During the next 7 years little was required of Peter except that he take part in formal ceremonies. Fascinated by military activities, he spent much time at games involving arms practice and battle maneuvers, at first with young friends and later with two regiments of soldiers that he was permitted to recruit and train. His curiosity and abundant energy led him also to the study and practice of the skills involved in navigation and such crafts as carpentry, stonecutting, and printing. In the course of these pursuits, he came into contact with a number of foreign residents and gained from them knowledge of the world outside Russia.
Disturbed by the trend of his development, Peter's mother mistakenly decided that she could change it by arranging for his marriage; at her direction, he was married to Eudoxia Lopukhin in January 1689. Still, he showed no inclination to forgo his first interests or his unconventional activities.
Political opposition to Sophia's regency came to a head during Peter's 17th year, and, impressed by the assurance of strong support if he would assert himself, Peter declared her office vacant and sent her away to a convent. That done, he returned to his habitual pursuits and continued to neglect personal responsibilities, even after Eudoxia had borne him a son, Alexis, in 1690. By that time he was a striking figure, impressive as a potential ruler but with scant interest in the duties involved.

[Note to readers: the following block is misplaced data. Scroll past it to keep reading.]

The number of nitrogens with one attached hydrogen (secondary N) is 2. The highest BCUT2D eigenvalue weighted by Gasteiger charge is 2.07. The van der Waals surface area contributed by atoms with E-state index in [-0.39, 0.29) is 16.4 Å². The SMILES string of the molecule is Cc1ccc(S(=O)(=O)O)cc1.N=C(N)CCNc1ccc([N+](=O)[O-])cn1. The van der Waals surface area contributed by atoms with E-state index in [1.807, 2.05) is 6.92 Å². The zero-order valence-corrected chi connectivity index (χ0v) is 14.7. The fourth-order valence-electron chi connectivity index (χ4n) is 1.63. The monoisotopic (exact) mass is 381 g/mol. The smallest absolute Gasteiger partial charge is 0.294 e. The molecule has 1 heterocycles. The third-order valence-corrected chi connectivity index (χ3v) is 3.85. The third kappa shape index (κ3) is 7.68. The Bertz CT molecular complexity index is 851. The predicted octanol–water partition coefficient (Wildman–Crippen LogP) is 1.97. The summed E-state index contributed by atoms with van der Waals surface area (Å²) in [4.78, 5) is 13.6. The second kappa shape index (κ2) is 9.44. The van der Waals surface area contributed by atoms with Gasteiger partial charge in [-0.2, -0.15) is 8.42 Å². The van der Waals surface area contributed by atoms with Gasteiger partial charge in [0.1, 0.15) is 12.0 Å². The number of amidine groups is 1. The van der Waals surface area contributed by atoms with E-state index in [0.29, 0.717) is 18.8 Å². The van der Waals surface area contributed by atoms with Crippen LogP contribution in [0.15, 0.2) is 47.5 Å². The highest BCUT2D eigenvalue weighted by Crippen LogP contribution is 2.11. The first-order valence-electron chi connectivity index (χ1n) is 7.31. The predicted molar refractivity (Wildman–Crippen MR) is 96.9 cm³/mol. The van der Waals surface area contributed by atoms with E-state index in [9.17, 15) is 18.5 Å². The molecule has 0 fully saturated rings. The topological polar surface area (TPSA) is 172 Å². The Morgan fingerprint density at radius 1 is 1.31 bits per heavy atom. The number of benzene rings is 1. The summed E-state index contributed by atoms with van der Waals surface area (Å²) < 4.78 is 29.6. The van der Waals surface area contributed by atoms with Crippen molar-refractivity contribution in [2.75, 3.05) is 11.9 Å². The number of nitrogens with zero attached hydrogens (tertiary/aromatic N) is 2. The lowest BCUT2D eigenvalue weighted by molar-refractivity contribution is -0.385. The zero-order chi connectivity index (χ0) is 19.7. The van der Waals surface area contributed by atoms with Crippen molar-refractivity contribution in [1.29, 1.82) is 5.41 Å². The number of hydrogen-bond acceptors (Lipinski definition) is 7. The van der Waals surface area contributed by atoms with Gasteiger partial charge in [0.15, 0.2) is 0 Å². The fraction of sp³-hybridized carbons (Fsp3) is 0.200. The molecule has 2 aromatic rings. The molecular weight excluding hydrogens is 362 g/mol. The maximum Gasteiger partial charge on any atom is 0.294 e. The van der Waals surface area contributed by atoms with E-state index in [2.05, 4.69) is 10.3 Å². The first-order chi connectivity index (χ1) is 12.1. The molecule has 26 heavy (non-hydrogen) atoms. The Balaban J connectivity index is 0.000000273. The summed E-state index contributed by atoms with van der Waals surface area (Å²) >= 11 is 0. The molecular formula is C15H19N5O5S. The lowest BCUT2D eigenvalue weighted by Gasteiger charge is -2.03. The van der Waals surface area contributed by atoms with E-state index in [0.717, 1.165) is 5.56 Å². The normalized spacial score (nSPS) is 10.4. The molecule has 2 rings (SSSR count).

It was not until 1695, when he had his first taste of actual fighting, against the Turkish forces at Azov, that Peter began to give serious thought to the problems he faced as czar. The death of "First Czar" Ivan during the following year finally brought him close to the full import of his position.